Summary of Boltzmann Report 2: "The efficacy of the Thymu-Skin preparations in view to a positive adjuvant effect against alopecia inducing side effects of cytotoxic treatment is obvious. Recent data show a positive correlation between the protective effect and the aggressivity of this cytotoxic treatment: the milder chemotherapy, the better are the positive results. Additionally, the local application of the Thymu-Skin products over a complete observation period of 19 months showed no undesired side effects." Professor Dr. H. Denck and Dr. GM Wallner in Final Report Thymu-Skin trial oncology - Wien 1989


Kelly’s comment:Despite the dismissing of Thymuskin as a scam by a few cynics there does seem to be some evidence supporting their claims. Thymuskin is widely available on the internet.

Alopestatin

Japanese Researchers Find Cure For Hair Loss During Chemotherapy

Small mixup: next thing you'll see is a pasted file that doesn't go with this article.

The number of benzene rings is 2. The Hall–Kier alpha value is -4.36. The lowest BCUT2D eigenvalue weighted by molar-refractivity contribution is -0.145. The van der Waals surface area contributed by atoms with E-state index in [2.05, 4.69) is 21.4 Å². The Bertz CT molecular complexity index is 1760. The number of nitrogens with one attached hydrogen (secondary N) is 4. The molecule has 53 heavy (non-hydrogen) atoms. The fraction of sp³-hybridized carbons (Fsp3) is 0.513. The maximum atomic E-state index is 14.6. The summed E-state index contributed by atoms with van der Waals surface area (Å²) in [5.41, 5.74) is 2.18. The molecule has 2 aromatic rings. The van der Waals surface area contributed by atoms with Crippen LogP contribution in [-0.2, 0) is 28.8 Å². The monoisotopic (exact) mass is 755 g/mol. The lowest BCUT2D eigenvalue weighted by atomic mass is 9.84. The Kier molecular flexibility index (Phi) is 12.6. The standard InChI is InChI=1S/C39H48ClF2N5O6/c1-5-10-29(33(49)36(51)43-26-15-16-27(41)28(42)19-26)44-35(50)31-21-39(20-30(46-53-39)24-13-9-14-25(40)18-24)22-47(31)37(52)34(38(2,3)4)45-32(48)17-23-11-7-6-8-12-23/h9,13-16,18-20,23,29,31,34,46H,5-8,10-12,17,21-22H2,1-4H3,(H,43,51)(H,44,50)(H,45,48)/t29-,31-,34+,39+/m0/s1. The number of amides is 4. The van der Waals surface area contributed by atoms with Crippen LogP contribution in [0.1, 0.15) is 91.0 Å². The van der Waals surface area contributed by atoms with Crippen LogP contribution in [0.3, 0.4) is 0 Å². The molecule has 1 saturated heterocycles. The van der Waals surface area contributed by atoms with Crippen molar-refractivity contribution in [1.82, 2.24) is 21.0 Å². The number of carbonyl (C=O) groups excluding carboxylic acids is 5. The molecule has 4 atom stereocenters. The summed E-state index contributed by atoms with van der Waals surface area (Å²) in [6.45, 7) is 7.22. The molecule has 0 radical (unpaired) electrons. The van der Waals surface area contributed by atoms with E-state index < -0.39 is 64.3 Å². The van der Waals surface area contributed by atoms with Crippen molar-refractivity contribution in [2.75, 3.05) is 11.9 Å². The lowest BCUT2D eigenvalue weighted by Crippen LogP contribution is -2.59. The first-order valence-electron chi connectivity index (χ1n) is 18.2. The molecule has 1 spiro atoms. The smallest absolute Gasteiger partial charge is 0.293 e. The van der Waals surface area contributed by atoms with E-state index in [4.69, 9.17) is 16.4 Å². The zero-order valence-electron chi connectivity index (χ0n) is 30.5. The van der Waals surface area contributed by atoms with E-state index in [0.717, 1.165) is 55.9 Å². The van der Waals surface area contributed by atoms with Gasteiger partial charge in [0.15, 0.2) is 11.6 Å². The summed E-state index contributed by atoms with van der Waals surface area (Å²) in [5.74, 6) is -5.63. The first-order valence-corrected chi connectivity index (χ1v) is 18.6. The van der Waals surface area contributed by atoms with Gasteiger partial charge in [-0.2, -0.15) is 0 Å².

July 10, 2007 12:10 a.m. EST
Tokyo, Japan (AHN) - Japanese researchers have found a new form of antibiotic called "alopestatin" that can help cancer patients from losing hair during chemotherapy.

A team lead by Toshiyuki Sakai found that the compound was successful in reducing the hair loss by 70 percent when used on rats that were given etoposide, a chemical used to treat lung and other cancers, but can cause hair loss.

The team of researchers from the Kyoto Prefectural University of Medicine now hope to use the compound to prevent hair loss for cancer patients in future.


Nidhi Sharma - AHN News Writer
Tokyo, Japan (AHN) - Japanese researchers have found a new form of antibiotic called "alopestatin" that can help cancer patients from losing hair during chemotherapy.

A team lead by Toshiyuki Sakai found that the compound was successful in reducing the hair loss by 70 percent when used on rats that were given etoposide, a chemical used to treat lung and other cancers, but can cause hair loss

The team of researchers from the Kyoto Prefectural University of Medicine now hope to use the compound to prevent hair loss for cancer patients in future.


AFP quotes Sakai as saying: "I want people to know that few studies have been made on reducing side-effects of anti-cancer drugs."